Sparked by the shock resignation of Sarepta CEO Chris Garabedian; this week I am reviewing the relationship between academia and industry and sharing my perspective as a postdoc working in the midst.
My research is focused on a ‘rare’ childhood muscle disorder called Duchenne muscular dystrophy (DMD). Rare disease expertise typically resides in the clinic, academia and small biotech companies with Big Pharma traditionally reluctant to invest. However, legislation such as the Orphan Drug Act of 1983 followed by the European Orphan Drug Regulation in 1999 has made drug development for rare diseases more attractive with incentives such as fast-track status and a seven year exclusivity period; not to mention the higher prices that can be charged for orphan drugs.
I have experienced that rare disease research is particularly collaborative both within academia and with industry and uniquely, I think our success depends on it. This is largely due to the urgent, unmet medical need and the difficulties associated with low patient numbers, all of which has led to a real sense of community that is constantly being driven forward by a very strong patient and parent voice. Industry seek our clinical and technical expertise and in academia we need the drug development and manufacturing know-how, and lets be honest, the resources of industry. Yes transparency is essential from both parties for public trust and one can question the prohibitive cost of orphan drugs ’till the cows come home but I believe that these relationships are vital to expedite drug development and the exon skipping drug candidate, eteplirsen, for DMD is a great example.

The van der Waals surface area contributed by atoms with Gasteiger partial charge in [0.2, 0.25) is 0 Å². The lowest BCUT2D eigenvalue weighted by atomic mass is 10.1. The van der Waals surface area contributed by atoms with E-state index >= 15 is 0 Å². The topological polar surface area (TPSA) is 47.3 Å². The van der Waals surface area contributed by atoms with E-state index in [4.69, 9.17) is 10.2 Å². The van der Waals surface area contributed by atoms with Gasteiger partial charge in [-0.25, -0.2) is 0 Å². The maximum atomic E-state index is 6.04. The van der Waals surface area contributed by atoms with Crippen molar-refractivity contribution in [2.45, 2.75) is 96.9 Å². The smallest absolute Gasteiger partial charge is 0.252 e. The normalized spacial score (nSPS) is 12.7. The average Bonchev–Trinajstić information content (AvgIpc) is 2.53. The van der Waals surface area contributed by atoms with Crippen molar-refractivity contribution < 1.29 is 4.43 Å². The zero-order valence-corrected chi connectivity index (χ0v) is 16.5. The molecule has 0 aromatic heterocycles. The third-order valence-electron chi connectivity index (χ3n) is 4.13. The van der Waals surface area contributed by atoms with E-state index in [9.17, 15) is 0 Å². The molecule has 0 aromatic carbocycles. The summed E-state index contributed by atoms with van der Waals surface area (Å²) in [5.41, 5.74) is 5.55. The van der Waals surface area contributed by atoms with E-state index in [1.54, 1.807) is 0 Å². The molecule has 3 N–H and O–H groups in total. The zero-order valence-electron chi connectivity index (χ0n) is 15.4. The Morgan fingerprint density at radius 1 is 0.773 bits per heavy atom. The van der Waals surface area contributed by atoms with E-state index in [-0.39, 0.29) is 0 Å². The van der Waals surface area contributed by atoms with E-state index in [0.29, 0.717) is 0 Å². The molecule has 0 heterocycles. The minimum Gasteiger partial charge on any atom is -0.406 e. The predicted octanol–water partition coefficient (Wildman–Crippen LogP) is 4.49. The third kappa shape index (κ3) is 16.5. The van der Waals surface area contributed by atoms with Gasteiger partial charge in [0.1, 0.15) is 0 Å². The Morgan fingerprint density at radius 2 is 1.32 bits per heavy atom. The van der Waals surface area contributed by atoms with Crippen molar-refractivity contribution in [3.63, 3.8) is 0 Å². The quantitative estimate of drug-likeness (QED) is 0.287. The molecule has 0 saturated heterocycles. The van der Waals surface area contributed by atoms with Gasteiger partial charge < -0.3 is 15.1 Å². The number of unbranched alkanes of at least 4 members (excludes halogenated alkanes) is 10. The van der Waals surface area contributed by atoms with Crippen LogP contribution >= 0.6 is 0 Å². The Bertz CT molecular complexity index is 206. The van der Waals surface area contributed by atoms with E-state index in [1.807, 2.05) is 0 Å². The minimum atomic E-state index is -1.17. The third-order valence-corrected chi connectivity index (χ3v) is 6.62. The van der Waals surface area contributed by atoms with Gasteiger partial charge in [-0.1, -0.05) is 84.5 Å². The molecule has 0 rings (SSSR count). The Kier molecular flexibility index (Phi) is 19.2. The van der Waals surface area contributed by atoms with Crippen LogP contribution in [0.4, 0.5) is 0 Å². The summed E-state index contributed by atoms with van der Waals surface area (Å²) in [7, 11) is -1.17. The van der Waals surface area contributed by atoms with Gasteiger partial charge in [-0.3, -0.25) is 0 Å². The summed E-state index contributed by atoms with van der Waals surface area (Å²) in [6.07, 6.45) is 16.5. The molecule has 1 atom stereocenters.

Five years ago I was working on the first AVI BioPharma (now Sarepta) sponsored systemic clinical trial of eteplirsen which is currently on track for a New Drug Application to the FDA later this (2015) year. I continue to work on pre-clinical and clinical projects with industry sponsors and/or collaborators to facilitate the journey of this and related drugs to the clinic. As a postdoc I feel in the middle; valued as an expert by industry but removed from the politics and policy. Perhaps this is a good place to be, after all I have had the pleasure of being one of the first people to see evidence of drug efficacy in patients with my own eyes down the microscope. It is so inspiring and rewarding to know that my research may ultimately contribute to delivering a drug to Duchenne patients, and all politics aside, could we really have achieved so much already without an academia-industry relationship, no matter how perfect?
This week saw #IamAScientistBecause trending on Twitter so I’ll end with my tweet which is particularly fitting for this weeks post:
#IamAScientistBecause the implications of scientific research for the future of our children are too great to ignore